A list by Christine Doiron
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Christine Doiron
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Matilda
Roald Dahl
Roald Dahl’s roster of youth-delighting tales is as rich as that of any twentieth-century children’s author. From The Gremlins (1943) to The Minpins (1991), Dahl created marvelous confections for young readers for nearly five decades. Standing out among his storytelling treats is Matilda, whose supe...show more
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A Christmas Carol
Charles Dickens
You know the story of this quintessential holiday tale, but have you ever read it? So many times has the tale been told—in numerous stage and screen adaptations—that we are apt to take the power of its invention for granted. Yet no retelling comes close to capturing the humor and human sympathy, the...show more
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Alice's Adventures in Wonderland and Through the Looking-Glass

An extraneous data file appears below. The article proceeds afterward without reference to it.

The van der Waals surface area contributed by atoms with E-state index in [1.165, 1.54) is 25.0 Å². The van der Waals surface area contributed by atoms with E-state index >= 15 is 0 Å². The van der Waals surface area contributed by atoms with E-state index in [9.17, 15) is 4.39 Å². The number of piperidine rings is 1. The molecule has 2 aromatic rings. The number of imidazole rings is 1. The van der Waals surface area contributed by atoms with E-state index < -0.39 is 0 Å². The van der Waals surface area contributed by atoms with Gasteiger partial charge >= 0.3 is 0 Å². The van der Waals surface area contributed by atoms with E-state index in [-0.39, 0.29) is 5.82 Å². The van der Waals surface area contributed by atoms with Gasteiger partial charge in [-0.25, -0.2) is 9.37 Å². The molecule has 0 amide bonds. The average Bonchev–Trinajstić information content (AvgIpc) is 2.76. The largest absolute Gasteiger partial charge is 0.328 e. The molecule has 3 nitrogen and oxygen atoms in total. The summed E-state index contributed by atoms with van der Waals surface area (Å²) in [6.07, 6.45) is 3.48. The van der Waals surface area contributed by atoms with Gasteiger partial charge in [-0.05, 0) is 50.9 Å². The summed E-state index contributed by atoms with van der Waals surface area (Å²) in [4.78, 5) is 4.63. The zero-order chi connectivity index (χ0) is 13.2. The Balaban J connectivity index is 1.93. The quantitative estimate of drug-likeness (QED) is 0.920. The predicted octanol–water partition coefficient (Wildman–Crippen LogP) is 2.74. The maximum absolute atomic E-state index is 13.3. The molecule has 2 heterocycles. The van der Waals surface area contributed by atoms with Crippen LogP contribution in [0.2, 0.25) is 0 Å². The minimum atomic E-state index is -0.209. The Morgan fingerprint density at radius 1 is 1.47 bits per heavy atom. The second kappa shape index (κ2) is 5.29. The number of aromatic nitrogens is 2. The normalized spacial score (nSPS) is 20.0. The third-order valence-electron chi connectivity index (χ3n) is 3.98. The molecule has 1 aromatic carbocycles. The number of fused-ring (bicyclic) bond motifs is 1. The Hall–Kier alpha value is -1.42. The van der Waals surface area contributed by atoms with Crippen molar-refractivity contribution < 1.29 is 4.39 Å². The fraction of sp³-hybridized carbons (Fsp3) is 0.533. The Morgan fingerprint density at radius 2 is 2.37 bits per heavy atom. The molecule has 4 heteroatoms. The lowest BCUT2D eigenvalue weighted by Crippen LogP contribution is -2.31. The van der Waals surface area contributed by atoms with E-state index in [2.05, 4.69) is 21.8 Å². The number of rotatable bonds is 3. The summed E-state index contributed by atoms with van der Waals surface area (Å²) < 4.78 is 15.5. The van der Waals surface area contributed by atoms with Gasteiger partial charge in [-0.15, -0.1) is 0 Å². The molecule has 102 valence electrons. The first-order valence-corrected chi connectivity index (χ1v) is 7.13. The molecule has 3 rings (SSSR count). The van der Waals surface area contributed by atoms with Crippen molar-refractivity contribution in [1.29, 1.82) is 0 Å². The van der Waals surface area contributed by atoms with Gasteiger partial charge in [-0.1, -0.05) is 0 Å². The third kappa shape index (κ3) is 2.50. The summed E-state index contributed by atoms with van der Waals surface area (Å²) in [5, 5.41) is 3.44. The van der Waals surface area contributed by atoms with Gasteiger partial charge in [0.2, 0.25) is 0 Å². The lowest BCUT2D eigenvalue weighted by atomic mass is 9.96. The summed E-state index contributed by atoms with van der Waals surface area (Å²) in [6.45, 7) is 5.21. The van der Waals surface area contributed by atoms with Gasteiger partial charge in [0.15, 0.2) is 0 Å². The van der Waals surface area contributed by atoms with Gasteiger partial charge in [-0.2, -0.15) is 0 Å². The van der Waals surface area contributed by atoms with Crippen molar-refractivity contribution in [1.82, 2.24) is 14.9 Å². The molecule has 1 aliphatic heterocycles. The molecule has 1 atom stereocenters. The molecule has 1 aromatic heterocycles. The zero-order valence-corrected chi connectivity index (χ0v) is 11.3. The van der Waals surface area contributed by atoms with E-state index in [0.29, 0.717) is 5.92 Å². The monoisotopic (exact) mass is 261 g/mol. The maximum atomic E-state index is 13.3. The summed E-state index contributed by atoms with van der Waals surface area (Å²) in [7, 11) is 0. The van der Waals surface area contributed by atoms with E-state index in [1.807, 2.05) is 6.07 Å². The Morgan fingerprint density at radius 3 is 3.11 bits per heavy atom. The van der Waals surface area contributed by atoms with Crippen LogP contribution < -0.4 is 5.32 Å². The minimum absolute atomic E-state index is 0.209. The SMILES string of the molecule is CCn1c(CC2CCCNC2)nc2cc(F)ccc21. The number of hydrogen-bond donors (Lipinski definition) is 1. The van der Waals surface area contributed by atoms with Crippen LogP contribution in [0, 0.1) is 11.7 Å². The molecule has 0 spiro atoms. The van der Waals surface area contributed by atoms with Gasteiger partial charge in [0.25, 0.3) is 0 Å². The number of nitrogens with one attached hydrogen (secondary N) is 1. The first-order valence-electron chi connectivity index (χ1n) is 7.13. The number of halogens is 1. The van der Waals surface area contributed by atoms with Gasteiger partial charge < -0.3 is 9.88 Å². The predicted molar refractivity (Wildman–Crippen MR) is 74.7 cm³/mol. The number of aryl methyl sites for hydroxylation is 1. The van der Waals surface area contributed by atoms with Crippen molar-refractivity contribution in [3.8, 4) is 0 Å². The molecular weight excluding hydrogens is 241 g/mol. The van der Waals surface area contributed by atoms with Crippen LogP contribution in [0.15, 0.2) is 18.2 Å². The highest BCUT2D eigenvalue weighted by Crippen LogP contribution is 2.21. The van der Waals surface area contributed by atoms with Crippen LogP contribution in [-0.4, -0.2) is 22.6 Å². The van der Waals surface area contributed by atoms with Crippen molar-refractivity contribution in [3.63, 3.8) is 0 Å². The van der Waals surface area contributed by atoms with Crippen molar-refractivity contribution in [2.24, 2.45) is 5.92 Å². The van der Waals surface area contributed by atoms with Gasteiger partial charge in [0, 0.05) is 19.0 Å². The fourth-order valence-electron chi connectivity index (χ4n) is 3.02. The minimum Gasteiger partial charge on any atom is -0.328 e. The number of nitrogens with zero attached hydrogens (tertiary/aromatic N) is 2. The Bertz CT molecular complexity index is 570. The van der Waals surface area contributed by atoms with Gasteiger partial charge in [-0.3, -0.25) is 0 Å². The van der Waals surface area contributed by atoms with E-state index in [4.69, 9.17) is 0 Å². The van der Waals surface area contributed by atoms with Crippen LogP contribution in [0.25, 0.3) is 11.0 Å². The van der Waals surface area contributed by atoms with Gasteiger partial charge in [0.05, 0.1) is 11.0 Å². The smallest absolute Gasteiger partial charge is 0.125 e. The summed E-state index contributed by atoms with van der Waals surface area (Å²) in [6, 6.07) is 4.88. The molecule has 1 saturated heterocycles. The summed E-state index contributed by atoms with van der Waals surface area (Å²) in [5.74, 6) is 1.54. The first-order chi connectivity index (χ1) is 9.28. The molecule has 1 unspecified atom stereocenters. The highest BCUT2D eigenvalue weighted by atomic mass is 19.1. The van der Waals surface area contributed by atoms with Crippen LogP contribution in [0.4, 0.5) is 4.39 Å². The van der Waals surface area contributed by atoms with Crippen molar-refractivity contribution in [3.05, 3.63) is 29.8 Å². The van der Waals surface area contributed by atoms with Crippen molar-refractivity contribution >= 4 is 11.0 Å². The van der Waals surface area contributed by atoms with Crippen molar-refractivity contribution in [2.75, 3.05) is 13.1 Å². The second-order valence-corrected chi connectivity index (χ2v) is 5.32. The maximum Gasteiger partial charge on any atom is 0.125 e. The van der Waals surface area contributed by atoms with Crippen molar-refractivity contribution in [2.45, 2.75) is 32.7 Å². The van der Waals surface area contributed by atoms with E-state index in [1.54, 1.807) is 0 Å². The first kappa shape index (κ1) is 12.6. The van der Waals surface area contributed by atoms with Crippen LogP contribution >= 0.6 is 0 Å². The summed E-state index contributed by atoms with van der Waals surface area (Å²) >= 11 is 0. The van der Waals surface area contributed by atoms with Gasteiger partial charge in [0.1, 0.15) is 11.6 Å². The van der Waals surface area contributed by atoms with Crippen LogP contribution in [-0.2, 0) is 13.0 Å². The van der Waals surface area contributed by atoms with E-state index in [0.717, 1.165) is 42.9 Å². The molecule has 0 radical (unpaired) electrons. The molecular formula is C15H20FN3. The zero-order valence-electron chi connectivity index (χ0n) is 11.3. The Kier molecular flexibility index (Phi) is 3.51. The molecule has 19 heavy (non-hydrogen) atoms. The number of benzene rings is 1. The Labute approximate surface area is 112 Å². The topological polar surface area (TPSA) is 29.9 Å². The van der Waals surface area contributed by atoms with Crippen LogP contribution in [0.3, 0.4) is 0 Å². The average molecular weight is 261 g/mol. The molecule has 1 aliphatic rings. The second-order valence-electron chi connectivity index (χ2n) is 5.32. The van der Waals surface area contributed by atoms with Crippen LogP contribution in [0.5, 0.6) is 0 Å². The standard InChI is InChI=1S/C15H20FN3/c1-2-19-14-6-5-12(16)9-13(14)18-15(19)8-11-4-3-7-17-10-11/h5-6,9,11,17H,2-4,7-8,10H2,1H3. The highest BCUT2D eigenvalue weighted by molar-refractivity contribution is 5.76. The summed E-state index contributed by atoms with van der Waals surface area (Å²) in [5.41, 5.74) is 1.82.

Lewis Carroll
More than the sum of its parts, Lewis Carroll’s Alice oeuvre has taken root in our collective imagination like few other literary creations. Despite—or perhaps because of—its nonsensical pedigree, it has proved to be an addictive pleasure for analysts seduced by its dense mix of childish frivolities...show more
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Beowulf
Surviving in one manuscript dating from around AD 1000, and believed to have been composed some two or three hundred years earlier, Beowulf is a poem composed in Old English, also known as Anglo-Saxon, a language worlds apart from even Chaucer’s Middle English. Although written in England, the poem’...show more
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Emma
Jane Austen
At twenty, Emma Woodhouse—“handsome, clever, and rich”—knows that she’s the most fantastic woman in Highbury, and nothing amuses her more than meddling in other people’s affairs. But although she has good intentions, her matchmaking goes seriously awry, wrecking a perfectly good engagement for her f...show more
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Flatland
Edwin A. Abbott
Surprised by how funny and still relevant this was.
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Jane Eyre
Charlotte Brontë
Destitute young woman leaves rotten boarding school for job as governess in sprawling mansion, falls in love with broodingly handsome employer with dark secret. In the twenty-first century, the plot of Jane Eyre might sound clichéd, yet Charlotte Brontë’s 1847 novel, about a plain orphan girl exceed...show more